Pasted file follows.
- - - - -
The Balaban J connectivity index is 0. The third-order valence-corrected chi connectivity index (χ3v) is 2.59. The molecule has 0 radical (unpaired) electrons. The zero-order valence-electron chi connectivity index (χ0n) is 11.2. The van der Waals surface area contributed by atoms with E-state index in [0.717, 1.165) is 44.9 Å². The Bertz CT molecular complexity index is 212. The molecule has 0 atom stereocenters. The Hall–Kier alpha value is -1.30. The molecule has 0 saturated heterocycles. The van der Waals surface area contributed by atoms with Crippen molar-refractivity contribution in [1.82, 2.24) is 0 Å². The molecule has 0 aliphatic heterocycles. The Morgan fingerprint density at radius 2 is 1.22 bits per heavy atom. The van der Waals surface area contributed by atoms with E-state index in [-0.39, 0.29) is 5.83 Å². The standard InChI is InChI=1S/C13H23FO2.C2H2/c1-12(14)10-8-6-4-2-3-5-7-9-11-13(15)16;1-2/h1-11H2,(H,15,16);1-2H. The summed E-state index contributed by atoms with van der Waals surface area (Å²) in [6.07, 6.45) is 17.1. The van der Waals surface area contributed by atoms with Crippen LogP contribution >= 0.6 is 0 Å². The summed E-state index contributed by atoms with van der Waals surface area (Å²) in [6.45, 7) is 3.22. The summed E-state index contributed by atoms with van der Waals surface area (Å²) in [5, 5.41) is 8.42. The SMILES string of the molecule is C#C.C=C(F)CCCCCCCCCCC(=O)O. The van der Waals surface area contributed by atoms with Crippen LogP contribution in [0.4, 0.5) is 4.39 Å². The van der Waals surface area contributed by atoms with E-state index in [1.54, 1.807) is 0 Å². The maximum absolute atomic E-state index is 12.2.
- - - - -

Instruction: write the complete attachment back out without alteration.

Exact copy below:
The Balaban J connectivity index is 0. The third-order valence-corrected chi connectivity index (χ3v) is 2.59. The molecule has 0 radical (unpaired) electrons. The zero-order valence-electron chi connectivity index (χ0n) is 11.2. The van der Waals surface area contributed by atoms with E-state index in [0.717, 1.165) is 44.9 Å². The Bertz CT molecular complexity index is 212. The molecule has 0 atom stereocenters. The Hall–Kier alpha value is -1.30. The molecule has 0 saturated heterocycles. The van der Waals surface area contributed by atoms with Crippen molar-refractivity contribution in [1.82, 2.24) is 0 Å². The molecule has 0 aliphatic heterocycles. The Morgan fingerprint density at radius 2 is 1.22 bits per heavy atom. The van der Waals surface area contributed by atoms with E-state index in [-0.39, 0.29) is 5.83 Å². The standard InChI is InChI=1S/C13H23FO2.C2H2/c1-12(14)10-8-6-4-2-3-5-7-9-11-13(15)16;1-2/h1-11H2,(H,15,16);1-2H. The summed E-state index contributed by atoms with van der Waals surface area (Å²) in [6.07, 6.45) is 17.1. The van der Waals surface area contributed by atoms with Crippen LogP contribution >= 0.6 is 0 Å². The summed E-state index contributed by atoms with van der Waals surface area (Å²) in [6.45, 7) is 3.22. The summed E-state index contributed by atoms with van der Waals surface area (Å²) in [5, 5.41) is 8.42. The SMILES string of the molecule is C#C.C=C(F)CCCCCCCCCCC(=O)O. The van der Waals surface area contributed by atoms with Crippen LogP contribution in [0.4, 0.5) is 4.39 Å². The van der Waals surface area contributed by atoms with E-state index in [1.54, 1.807) is 0 Å². The maximum absolute atomic E-state index is 12.2.